It's said that whoever finds a small figurine of baby Jesus baked inside their tamale will have good luck throughout the year. This tradition is known as the "Rosca de Reyes" and is a fun way to celebrate the end of the Christmas season.
Guelaguetza - A Celebration of Oaxacan Culture
One of the most vibrant and colorful festivals in all of Mexico is the Guelaguetza, which takes place annually in Oaxaca during the last two weeks of July. This celebration is dedicated to showcasing the rich cultural heritage of the region's Indigenous communities.
During the festivities, visitors can enjoy traditional music, dance performances, and feasts that feature some of Oaxaca's most famous dishes, like tamales and mole sauce. The name "Guelaguetza" comes from a Zapotec word meaning "offering" or "gift," and that is exactly what this festival represents.
The communities gather to offer their songs, dances, and food to one another as a way of fostering unity and solidarity among themselves. The Guelaguetza has become so popular that people from all over Mexico flock to Oaxaca each year to join in on the fun.
Feria Nacional de San Marcos - A Month-Long Party
If you're looking for a party that lasts more than just a few days, then head over to Aguascalientes during April and May for the Feria Nacional de San Marcos. This month-long fair is one of Mexico's largest annual celebrations and features everything from carnival rides to bullfighting competitions.
Originally founded as an agricultural fair in 1828, the Feria Nacional de San Marcos has since evolved into a massive entertainment extravaganza that draws millions of visitors each year. Some highlights include live concerts by popular Mexican musicians like Luis Miguel and Alejandro Fernandez, as well as traditional rodeo events known as charreadas.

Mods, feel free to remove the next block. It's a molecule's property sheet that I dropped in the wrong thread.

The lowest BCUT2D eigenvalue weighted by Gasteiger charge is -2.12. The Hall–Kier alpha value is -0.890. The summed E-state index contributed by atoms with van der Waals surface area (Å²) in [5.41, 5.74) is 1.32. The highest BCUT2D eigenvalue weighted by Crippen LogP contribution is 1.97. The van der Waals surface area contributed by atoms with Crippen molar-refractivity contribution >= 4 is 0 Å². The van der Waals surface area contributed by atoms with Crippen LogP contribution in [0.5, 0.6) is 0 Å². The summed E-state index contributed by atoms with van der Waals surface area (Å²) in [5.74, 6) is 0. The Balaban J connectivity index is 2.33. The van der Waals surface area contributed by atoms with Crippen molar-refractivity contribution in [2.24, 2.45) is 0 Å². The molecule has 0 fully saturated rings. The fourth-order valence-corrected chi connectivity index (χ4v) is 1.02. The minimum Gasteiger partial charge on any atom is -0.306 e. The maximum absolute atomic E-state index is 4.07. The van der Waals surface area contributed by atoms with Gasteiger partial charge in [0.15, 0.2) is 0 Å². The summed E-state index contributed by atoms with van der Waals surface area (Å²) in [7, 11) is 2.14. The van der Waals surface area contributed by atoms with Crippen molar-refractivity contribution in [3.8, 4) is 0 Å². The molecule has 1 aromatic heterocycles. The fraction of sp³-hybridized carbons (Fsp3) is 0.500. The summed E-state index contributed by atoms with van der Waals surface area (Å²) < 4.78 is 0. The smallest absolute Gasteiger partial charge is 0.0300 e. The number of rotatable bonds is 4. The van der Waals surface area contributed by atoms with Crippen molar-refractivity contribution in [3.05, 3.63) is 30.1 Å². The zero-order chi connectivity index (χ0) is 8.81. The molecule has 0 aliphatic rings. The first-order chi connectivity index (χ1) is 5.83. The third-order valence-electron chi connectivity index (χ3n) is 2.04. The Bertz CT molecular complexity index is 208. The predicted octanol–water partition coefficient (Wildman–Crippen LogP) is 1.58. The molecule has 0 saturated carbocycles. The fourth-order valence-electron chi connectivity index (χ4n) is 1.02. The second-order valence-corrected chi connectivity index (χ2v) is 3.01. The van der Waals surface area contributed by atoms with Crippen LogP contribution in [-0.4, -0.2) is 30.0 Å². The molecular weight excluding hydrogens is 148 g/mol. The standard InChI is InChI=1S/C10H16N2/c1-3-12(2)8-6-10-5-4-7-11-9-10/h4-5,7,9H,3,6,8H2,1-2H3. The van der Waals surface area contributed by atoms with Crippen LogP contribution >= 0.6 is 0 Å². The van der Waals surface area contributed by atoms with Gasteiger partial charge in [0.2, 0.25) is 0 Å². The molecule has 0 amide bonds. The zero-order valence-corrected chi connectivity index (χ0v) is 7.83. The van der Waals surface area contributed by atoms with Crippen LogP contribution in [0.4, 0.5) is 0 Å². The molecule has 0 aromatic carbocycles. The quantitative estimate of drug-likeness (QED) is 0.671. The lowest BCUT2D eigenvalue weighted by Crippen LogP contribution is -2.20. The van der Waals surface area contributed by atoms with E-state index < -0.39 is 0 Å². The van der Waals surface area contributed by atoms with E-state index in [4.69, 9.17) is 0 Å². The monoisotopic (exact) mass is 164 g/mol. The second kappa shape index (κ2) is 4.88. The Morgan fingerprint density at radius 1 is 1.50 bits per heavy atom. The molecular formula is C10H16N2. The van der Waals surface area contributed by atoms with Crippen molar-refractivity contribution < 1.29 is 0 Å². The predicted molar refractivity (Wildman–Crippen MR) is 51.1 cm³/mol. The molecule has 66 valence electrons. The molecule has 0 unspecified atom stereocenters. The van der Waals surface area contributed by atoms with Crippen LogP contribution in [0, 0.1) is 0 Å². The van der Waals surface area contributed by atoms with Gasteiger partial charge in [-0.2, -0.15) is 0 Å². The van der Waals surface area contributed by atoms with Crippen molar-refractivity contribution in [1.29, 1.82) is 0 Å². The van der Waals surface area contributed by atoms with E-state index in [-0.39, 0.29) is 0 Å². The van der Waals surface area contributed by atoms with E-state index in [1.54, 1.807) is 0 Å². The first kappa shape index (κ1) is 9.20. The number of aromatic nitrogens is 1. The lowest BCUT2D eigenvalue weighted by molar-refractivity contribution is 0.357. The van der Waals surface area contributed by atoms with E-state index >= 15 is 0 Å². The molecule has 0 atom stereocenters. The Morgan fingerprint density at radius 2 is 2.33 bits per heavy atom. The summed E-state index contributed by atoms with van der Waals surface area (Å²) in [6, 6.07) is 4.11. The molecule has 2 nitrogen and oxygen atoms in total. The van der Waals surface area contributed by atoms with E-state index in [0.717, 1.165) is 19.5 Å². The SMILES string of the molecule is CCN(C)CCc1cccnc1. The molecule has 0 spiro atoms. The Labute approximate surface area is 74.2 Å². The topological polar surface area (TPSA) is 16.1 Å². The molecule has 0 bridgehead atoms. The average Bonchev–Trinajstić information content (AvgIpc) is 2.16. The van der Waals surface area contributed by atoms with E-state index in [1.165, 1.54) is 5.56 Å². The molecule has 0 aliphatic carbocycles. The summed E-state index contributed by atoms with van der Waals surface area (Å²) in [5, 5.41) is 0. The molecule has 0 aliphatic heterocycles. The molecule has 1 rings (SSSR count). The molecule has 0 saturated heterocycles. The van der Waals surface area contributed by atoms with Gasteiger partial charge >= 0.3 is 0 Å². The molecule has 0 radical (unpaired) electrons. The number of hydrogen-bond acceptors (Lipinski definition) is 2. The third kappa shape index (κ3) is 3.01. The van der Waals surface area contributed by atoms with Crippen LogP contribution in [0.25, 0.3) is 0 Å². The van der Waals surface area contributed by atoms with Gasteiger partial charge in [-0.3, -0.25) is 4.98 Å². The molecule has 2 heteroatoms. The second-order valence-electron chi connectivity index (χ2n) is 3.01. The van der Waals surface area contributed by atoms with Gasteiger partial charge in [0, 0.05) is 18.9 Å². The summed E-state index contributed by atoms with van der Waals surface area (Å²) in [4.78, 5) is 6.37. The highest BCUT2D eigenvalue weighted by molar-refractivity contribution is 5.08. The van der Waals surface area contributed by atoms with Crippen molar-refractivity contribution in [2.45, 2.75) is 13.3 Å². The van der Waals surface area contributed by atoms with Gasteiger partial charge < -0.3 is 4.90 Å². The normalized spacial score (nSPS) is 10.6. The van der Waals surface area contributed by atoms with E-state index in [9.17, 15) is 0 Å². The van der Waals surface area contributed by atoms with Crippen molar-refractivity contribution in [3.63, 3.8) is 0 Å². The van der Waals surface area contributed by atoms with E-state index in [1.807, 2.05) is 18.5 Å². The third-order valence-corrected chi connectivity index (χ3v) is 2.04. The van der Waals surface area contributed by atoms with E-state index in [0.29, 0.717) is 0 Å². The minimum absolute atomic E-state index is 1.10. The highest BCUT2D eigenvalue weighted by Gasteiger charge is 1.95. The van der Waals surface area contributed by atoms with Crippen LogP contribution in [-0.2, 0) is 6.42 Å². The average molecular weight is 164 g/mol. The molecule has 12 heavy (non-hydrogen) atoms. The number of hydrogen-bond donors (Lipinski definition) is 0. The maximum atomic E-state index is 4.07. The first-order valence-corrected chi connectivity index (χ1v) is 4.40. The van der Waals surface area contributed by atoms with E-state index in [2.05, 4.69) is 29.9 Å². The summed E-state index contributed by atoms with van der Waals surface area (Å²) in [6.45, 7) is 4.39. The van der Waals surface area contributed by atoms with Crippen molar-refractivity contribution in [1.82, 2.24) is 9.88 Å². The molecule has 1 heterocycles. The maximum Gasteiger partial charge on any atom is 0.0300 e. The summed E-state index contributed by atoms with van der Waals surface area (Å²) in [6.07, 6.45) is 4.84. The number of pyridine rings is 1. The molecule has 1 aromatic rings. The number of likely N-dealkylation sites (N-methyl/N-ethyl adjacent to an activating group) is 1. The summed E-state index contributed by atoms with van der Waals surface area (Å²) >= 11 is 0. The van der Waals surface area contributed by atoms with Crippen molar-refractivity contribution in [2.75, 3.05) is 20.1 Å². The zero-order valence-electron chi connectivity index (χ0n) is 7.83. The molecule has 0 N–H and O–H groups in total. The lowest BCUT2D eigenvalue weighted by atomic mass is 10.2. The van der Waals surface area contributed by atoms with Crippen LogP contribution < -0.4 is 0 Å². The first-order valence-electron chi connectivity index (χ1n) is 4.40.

In addition to all the excitement provided by rides and games at various venues throughout Aguascalientes, there are also plenty of opportunities to indulge in local cuisine or shop for handicrafts made by artisans from all over Mexico. The Feria Nacional de San Marcos is truly a celebration of all things Mexican, so make sure to add it to your bucket list!
Dia del Niño (Children's Day) - Celebrating Mexico's Youngest Citizens
Mexico has a deep appreciation for its younger population, and this is reflected in the Dia del Niño holiday. Every year on April 30th, the country comes together to celebrate children and their role in society.
The day provides an opportunity for parents and families to show their appreciation for their children and to encourage them to pursue their dreams. The origins of this holiday can be traced back to 1925 when it was first celebrated as "El Día de la Infancia" or Children’s Day.
Over time, it has evolved into a nationwide celebration marked by various activities such as parades, concerts, games, and cultural events. It is a day when children receive special attention from teachers, parents, and other adults who recognize the importance of fostering the development of Mexico's future leaders.
A Rich Tradition of Holidays
Mexico's rich cultural heritage and diverse celebration of holidays provide a glimpse into the country's vibrant history and traditions.
From the colorful and festive Dia de los Muertos to the national celebration of independence day, Mexico offers a unique experience for visitors looking to explore its cultural roots. You can read more here about the banking holidays.
I consider myself a world-travelling nomad and a foodie at heart. Born in Germany and raised in East Tennessee, my passion for exploration has taken me all over the planet - exploring unfamiliar lands and cultures is what truly inspires my soul!